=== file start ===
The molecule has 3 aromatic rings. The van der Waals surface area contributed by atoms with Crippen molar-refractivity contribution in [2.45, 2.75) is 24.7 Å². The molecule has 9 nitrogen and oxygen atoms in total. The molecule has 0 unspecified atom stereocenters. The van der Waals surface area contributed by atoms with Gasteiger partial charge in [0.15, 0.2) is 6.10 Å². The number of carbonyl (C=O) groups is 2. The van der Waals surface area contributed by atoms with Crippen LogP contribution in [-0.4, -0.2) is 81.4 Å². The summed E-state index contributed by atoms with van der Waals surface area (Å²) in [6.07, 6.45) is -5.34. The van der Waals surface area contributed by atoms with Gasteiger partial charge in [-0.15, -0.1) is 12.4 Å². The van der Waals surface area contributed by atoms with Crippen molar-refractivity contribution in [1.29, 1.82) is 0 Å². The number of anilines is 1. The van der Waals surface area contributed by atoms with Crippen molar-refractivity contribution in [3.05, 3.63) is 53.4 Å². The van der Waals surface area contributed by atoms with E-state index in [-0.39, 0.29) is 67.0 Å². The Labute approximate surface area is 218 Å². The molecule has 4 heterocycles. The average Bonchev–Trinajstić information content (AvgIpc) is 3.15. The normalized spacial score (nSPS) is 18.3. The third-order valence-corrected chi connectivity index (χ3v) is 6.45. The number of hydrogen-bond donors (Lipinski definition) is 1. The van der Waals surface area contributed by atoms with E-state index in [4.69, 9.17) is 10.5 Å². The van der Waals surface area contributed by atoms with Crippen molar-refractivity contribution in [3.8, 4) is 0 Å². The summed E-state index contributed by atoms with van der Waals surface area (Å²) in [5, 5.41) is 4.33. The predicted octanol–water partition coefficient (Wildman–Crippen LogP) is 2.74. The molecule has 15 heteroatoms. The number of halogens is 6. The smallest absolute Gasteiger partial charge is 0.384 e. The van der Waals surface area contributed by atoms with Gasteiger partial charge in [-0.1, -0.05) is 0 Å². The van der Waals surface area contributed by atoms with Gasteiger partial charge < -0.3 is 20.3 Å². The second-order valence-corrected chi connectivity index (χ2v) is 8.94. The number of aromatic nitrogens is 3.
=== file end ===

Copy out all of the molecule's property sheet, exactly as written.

The molecule has 3 aromatic rings. The van der Waals surface area contributed by atoms with Crippen molar-refractivity contribution in [2.45, 2.75) is 24.7 Å². The molecule has 9 nitrogen and oxygen atoms in total. The molecule has 0 unspecified atom stereocenters. The van der Waals surface area contributed by atoms with Gasteiger partial charge in [0.15, 0.2) is 6.10 Å². The number of carbonyl (C=O) groups is 2. The van der Waals surface area contributed by atoms with Crippen LogP contribution in [-0.4, -0.2) is 81.4 Å². The summed E-state index contributed by atoms with van der Waals surface area (Å²) in [6.07, 6.45) is -5.34. The van der Waals surface area contributed by atoms with Gasteiger partial charge in [-0.15, -0.1) is 12.4 Å². The van der Waals surface area contributed by atoms with Crippen molar-refractivity contribution in [1.29, 1.82) is 0 Å². The number of anilines is 1. The van der Waals surface area contributed by atoms with Crippen molar-refractivity contribution in [3.05, 3.63) is 53.4 Å². The van der Waals surface area contributed by atoms with E-state index in [-0.39, 0.29) is 67.0 Å². The Labute approximate surface area is 218 Å². The molecule has 4 heterocycles. The average Bonchev–Trinajstić information content (AvgIpc) is 3.15. The normalized spacial score (nSPS) is 18.3. The third-order valence-corrected chi connectivity index (χ3v) is 6.45. The number of hydrogen-bond donors (Lipinski definition) is 1. The van der Waals surface area contributed by atoms with E-state index in [4.69, 9.17) is 10.5 Å². The van der Waals surface area contributed by atoms with Crippen molar-refractivity contribution in [3.8, 4) is 0 Å². The summed E-state index contributed by atoms with van der Waals surface area (Å²) in [5, 5.41) is 4.33. The predicted octanol–water partition coefficient (Wildman–Crippen LogP) is 2.74. The molecule has 15 heteroatoms. The number of halogens is 6. The smallest absolute Gasteiger partial charge is 0.384 e. The van der Waals surface area contributed by atoms with Gasteiger partial charge in [-0.1, -0.05) is 0 Å². The van der Waals surface area contributed by atoms with Gasteiger partial charge < -0.3 is 20.3 Å². The second-order valence-corrected chi connectivity index (χ2v) is 8.94. The number of aromatic nitrogens is 3.